Radio·Personal Essay

I'm an ER doctor, and contracting COVID-19 has made me optimistic about the future of medicine

Dr. Joseph Finkler, an emergency physician in Vancouver, contracted COVID-19 in the early days of the lockdown. He says getting to witness the response to the coronavirus from inside the hospital system has given him a unique perspective on the pandemic.

Dr. Joseph Finkler says his hospital rallied together in the face of the pandemic

Dr. Joseph Finkler, an emergency physician in Vancouver, contracted COVID-19 in the early days of the lockdown. He says getting to witness the response to the coronavirus from inside the hospital system has given him a unique perspective on the pandemic. 5:19

Dr. Joseph Finkler has been an emergency physician at Mount Saint Joseph Hospital in Vancouver for the last 15 years.

When COVID-19 started making its way into Canada, Finkler was on the front line. A few weeks later, the symptoms began — a cough, fatigue, fever and chills.

Witnessing the response to COVID-19 — as a physician and a patient — has given Finkler a unique perspective on the pandemic that leaves him hopeful for the future.

Here is his story, as told to CBC Radio.

Our emergency department is managed chaos. We see lots of people with mental health disorders, with substance use disorders, with poverty.

Then COVID-19 changed everything. 

The hospital underwent a massive transformation for the pandemic. It was amazing, actually. To be honest, I've never seen anything like it.

One of the first things the hospital needed to do was increase its capacity for a possible surge in patients with respiratory illnesses. Long-term care patients were moved out to provide beds for COVID-19 patients. 

There was an increase in personal protective equipment, from masks and gloves to hazmat-like setups. 

People were making huge, huge changes in how things were gonna flow in the department, and it required the cooperation from all levels of medical administration. They were working in unison to get a handle on what was going on.

Dr. Finkler wearing personal protective equipment at work. (Submitted by Joseph Finkler)

They were also scouring the literature and collaborating with people around the world to figure out what were the best practices to invoke to manage people with COVID-19.

Then around the third week of March, I started feeling incredibly fatigued, as if I had a headwind behind me and somebody was pulling me from behind by my coattails or with some sort of a harness.

I attributed this initially to working a long string of night shifts and then changing my time zone to working late afternoons and evenings.

It was actually my grown children that said, "Dad, I think you have COVID-19. You should get tested."

I was hoping I didn't have it. I have never missed an emergency shift because I was sick. The only time I took scheduled time off from the emergency room was when I had joint replacement surgery.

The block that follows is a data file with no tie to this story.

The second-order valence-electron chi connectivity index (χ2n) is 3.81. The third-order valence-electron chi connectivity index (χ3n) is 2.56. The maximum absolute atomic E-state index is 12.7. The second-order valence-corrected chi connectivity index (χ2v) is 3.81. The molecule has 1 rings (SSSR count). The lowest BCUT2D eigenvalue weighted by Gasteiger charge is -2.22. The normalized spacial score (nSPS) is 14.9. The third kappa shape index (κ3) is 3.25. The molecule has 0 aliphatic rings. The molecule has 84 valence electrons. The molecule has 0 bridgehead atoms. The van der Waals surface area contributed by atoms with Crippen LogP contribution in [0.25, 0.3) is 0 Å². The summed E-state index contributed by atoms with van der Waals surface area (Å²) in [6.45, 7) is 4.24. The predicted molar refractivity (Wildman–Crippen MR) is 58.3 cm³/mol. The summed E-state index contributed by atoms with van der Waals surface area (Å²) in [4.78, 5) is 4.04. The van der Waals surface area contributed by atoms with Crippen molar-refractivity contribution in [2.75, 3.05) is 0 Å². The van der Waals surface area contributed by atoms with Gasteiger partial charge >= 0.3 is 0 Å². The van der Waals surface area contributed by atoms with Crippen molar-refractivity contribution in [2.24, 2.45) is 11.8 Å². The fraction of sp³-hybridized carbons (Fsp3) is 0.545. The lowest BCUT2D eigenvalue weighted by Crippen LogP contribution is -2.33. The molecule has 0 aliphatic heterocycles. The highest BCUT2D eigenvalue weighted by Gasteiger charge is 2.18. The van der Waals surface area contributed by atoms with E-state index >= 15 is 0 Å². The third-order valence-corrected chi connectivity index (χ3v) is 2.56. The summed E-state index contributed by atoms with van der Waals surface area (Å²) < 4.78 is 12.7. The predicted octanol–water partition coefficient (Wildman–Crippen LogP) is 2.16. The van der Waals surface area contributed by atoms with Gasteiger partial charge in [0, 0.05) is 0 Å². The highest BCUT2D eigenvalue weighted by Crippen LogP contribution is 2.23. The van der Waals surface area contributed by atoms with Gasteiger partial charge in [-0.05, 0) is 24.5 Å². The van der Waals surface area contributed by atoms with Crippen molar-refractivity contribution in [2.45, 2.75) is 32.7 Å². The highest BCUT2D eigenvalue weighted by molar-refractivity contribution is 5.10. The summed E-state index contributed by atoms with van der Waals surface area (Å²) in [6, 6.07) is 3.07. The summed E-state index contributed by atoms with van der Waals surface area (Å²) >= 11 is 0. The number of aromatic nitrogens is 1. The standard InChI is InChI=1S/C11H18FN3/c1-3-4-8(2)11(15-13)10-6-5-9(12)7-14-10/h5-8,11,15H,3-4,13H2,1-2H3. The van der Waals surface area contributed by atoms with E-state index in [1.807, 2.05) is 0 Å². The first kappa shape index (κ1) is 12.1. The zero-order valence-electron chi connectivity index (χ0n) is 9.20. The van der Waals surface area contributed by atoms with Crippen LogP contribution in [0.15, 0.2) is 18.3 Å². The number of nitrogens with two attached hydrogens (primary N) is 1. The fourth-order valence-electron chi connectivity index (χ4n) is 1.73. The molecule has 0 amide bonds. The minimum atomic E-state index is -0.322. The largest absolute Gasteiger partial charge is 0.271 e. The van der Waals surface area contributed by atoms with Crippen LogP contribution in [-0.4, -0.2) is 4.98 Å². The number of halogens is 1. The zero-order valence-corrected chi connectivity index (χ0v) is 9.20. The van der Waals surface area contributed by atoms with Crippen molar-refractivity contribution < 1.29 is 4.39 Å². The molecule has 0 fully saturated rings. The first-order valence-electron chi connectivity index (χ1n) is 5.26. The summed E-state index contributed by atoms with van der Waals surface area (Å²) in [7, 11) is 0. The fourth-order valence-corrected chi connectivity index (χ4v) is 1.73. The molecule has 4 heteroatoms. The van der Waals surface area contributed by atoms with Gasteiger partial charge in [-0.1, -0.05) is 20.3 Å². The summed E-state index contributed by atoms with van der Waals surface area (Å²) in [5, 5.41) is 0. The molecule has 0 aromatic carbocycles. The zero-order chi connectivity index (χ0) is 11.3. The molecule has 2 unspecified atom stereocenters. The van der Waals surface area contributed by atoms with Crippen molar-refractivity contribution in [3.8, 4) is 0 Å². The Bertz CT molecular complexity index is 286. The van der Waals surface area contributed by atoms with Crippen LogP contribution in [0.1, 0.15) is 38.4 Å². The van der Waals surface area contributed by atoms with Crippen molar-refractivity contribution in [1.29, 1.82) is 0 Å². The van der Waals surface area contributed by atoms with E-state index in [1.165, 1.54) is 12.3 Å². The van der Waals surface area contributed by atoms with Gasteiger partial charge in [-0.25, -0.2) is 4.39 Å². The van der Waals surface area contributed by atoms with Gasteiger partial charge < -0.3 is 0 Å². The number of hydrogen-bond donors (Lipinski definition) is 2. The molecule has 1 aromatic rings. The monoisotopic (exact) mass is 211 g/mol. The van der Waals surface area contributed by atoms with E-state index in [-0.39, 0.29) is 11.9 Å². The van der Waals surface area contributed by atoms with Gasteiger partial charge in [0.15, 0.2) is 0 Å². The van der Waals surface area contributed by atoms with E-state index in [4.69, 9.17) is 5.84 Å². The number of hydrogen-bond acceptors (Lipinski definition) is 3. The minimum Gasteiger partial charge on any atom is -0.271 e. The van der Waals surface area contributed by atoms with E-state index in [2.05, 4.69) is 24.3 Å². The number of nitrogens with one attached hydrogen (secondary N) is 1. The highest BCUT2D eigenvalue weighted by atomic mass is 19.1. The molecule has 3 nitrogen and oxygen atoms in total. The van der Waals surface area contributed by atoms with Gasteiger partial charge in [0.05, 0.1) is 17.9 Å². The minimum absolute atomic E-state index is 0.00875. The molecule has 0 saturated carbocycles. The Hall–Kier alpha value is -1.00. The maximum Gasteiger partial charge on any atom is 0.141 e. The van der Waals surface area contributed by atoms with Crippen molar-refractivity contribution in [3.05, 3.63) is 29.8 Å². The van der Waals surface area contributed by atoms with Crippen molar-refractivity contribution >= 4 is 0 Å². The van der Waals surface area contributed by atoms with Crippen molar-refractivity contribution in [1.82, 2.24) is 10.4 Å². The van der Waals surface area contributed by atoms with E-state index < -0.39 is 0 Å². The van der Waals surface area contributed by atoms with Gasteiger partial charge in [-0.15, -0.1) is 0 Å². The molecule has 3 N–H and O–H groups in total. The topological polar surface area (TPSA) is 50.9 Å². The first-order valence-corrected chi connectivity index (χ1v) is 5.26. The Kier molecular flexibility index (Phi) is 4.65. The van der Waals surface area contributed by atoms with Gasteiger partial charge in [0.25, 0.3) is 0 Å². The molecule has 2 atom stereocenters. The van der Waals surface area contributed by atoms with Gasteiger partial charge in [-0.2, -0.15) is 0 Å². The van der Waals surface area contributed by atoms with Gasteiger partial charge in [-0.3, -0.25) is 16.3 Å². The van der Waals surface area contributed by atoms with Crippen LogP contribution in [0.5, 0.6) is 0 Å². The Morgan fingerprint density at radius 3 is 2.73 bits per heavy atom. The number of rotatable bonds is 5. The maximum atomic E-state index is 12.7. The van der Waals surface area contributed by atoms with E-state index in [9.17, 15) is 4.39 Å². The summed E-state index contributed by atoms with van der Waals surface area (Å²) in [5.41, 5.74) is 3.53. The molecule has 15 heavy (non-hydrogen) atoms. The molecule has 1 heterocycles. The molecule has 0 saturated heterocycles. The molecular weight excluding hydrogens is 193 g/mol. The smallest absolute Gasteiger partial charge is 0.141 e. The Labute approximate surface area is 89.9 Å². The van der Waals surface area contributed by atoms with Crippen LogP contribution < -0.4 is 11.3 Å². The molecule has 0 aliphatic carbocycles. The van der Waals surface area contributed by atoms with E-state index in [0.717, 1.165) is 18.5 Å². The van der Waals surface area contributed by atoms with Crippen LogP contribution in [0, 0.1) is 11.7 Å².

I also didn't want to have to be sidelined and leave my colleagues to have to fill in the gaps from my shifts in this time of need. I think most of our colleagues are pretty hardy, and they'll work through their shifts even if they feel a bit unwell. 

Dr. Finkler with his colleagues at Mount Saint Joseph Hospital in Vancouver. (Submitted by Joseph Finkler)

All of us have this sort of team feeling that we don't want to let our colleagues down and have other people carry an extra burden. I think that's a fairly common sort of philosophy.

After 10 days of self-quarantine, I recovered and headed back to the emergency room.

Because I'm considered immune to COVID-19 — I've actually been tested and developed antibodies for that — I may be able to be the person more involved in those critical procedures where there's aerosolization of the virus and an increased chance of spread.

(Visit CBC News for more information on what we know and don't know about immunity to COVID-19.)

A couple of weeks ago at the hospital, a patient came in  — he was stabbed  — and was initially stable, then he very, very rapidly deteriorated, almost like a hurricane.

I had a gown, a mask, eye shields and gloves, but did not have the full hazardous material suit on, and there was no time to wait.

So they said, "Joe, you go to the head of the bed. You'll be the one managing the airway because there's no time to waste."

We did it real quickly, and luckily, the patient survived.

If we could do this for COVID-19, certainly we can do this for other illnesses like AIDS, diabetes, or cancer.

I'm super proud of our hospital. They've done an amazing job preparing for COVID-19.

It hasn't happened, but if our hospital gets overwhelmed with this pandemic, it won't be because people didn't try their hardest and use the best policies and practices.

What the pandemic has shown us is that people can lock arms and work together and put aside any grudges or any egos.

If we could do this for COVID-19, certainly we can do this for other illnesses like AIDS, diabetes, or cancer. 

I think that there may be a better environment for collaboration in the future — sharing best practices and knowledge across all different sorts of platforms. So I'm actually quite optimistic.


This Happened to Me: COVID-19 is a video series from CBC Radio featuring the stories of Canadians who have battled the coronavirus.

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